A couple of years back an astronomer-musician friend of mine called to say that the astronauts on the Space Shuttle had woken up to ‘the song’ that morning. As a pre-teen myself growing up in the late sixties, because of the Apollo Space Program and the moon landing, I thought President Nixon was a great guy, and myself wanted to grow up to be an astronaut. I guess having our song played in space is as close as I am going to get to that childhood dream, though I must admit I did ponder the actualities of getting knocked down and getting up again in a no-gravity environment.
It hasn’t happened yet but it surely will–we will get a request for the use of the song in a Hollywood treatment of the war on Iraq, where a returning soldier who had his legs blown off has to learn to walk again using prosthetic legs. It stars a rookie Bruce Willis or a Mel Gibson and would get a thumbs down from us on a cheesiness level alone, before we even get into the politics.
That said, as an artist I know that I cannot, nor would I want to try to, proscribe any of the varying individual reactions to the work. We cannot define how someone chooses to hear a song and even if their interpretation was never envisaged when the song was created, it remains a valid one for the listener.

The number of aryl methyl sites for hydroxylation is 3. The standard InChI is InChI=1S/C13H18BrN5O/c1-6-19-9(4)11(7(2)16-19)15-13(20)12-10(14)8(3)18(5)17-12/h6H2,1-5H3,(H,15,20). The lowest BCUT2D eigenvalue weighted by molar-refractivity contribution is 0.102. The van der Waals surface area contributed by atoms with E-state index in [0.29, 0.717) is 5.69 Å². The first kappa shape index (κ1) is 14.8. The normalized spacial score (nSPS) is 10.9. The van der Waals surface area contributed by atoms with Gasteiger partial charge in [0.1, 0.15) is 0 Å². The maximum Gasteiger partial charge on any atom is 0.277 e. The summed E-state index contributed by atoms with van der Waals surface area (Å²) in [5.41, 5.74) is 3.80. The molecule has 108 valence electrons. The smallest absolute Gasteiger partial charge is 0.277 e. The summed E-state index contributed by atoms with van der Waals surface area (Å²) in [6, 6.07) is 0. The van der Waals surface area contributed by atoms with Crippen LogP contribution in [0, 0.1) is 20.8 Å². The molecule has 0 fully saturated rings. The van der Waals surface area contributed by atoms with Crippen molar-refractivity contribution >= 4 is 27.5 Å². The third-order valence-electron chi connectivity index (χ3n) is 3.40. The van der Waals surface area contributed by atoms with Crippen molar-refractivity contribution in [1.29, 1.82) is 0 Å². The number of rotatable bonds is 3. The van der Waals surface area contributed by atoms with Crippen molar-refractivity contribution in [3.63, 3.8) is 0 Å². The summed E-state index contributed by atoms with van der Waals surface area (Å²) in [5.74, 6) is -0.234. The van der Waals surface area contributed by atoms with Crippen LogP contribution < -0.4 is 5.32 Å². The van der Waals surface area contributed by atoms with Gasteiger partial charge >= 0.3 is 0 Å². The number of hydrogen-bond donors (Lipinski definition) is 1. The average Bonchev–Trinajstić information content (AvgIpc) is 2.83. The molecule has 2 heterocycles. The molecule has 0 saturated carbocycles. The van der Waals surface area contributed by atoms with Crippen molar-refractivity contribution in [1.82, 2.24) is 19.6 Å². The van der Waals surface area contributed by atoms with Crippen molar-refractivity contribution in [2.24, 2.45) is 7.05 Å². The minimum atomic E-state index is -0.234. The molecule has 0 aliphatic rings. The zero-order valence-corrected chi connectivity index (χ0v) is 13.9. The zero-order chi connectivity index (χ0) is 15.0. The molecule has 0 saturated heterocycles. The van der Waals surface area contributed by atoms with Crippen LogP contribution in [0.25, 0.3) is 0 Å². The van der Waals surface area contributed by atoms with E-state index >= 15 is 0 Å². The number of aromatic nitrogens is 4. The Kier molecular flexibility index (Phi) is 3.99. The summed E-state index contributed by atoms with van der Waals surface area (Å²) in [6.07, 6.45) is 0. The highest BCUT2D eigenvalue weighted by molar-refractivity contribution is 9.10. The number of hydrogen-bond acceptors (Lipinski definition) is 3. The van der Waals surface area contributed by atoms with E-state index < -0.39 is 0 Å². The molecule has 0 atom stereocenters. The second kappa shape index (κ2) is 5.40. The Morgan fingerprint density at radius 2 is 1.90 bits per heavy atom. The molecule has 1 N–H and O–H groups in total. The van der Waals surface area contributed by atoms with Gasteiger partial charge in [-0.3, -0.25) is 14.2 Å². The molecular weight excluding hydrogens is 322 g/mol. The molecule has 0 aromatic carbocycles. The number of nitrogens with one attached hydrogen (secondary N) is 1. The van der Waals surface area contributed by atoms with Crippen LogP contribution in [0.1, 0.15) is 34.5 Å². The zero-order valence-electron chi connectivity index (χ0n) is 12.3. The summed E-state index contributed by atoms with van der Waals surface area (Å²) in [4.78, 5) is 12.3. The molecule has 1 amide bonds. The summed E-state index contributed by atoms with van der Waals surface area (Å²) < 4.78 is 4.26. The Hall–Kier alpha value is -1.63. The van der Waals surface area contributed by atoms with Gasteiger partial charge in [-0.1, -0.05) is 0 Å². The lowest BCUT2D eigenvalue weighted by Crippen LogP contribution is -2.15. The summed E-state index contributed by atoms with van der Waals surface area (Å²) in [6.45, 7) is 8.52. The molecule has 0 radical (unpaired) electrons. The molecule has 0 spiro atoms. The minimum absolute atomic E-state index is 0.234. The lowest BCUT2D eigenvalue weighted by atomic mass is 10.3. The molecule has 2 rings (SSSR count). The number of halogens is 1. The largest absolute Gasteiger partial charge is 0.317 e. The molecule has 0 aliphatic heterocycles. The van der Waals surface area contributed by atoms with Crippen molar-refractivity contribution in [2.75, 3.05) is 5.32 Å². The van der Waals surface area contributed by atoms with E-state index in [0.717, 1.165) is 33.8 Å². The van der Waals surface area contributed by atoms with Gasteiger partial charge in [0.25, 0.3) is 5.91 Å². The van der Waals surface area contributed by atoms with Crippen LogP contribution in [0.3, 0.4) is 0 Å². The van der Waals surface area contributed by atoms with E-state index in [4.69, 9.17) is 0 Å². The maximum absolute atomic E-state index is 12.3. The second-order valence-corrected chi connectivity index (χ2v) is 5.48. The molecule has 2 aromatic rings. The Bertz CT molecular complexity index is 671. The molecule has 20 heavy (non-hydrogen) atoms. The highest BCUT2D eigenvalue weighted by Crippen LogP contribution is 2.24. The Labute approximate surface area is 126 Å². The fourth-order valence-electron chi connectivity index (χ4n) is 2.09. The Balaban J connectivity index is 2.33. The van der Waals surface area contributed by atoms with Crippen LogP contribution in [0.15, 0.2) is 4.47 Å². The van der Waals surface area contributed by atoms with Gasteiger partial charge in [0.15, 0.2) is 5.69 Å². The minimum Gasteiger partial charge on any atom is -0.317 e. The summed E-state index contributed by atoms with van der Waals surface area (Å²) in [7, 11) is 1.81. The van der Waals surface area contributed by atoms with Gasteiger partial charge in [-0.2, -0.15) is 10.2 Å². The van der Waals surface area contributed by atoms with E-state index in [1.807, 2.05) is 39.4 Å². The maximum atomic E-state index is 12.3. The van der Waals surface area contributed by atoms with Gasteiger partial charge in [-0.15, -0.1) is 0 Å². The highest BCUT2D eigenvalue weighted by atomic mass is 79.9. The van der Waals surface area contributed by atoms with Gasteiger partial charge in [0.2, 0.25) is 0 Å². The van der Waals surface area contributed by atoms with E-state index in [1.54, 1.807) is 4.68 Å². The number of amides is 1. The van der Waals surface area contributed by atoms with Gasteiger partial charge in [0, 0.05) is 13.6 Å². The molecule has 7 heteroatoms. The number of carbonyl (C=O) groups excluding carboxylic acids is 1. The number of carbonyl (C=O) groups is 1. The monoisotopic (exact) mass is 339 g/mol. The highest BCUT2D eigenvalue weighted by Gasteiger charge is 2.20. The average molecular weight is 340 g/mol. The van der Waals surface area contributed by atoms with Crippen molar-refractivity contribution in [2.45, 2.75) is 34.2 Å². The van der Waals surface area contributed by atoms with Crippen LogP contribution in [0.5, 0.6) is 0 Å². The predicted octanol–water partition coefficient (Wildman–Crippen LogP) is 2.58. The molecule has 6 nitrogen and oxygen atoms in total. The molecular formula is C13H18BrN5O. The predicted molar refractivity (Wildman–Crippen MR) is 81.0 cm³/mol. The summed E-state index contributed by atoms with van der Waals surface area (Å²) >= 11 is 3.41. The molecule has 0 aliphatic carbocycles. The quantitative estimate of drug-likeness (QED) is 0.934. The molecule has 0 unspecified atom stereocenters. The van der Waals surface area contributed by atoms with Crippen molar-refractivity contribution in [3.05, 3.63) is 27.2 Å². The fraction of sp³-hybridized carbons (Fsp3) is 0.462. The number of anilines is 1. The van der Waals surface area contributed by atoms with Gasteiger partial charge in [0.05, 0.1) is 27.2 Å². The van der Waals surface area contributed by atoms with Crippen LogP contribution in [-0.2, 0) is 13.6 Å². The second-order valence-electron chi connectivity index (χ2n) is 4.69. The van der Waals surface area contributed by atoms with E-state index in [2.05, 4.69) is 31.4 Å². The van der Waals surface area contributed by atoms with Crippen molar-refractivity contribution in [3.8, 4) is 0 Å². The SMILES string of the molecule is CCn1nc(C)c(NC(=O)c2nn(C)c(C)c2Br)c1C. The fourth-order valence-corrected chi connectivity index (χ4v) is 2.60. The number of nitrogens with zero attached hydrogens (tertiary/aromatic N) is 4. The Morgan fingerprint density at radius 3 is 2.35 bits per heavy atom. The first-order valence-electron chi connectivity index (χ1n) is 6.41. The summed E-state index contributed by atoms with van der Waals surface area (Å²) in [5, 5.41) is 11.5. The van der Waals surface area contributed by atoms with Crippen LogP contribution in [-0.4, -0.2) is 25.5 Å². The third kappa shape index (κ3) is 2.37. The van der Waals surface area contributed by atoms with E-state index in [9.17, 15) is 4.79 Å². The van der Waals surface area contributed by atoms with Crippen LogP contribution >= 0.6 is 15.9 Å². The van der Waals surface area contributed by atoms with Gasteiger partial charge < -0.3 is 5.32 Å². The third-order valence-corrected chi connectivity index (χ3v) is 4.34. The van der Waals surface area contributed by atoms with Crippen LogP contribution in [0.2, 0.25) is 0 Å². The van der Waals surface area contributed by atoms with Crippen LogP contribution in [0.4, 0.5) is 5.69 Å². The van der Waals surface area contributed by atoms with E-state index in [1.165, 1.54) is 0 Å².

While I do not begrudge the fact that military personnel who had grown up listening to the song would choose to hear it whilst at work, I do not think the metaphor applies very well to actual war. Whilst it may be stating the obvious, some of the real soldiers hit by real bullets or real roadside bombs would not be getting up again. Similarly, a prime objective of their job was to make sure that the enemy, or anyone who was too close to the enemy by accident of proximity or based on what they looked like, did not get up again either. In this context the uplifting metaphor, with its inherent celebration of life, simply does not work.
Writing in response to the request to come up with a song with a world-wide message for the first-ever global TV link-up in 1967, The Beatles debuted All You Need is Love. John Lennon later described it, along with Give Peace A Chance and Power to the People, as an agit-prop song, saying “I’m a revolutionary artist. My art is dedicated to change.” Lennon also knew we needed more than songs about peace and love to bring about change. And many of us know that if karma really existed the obscenely wealthy would not continue to get even more wealthy to the detriment of everyone else on this degrading planet. Unless of course we are all going to come back as insects who will likely be the only ones to inherit the earth, should we continue on our current course.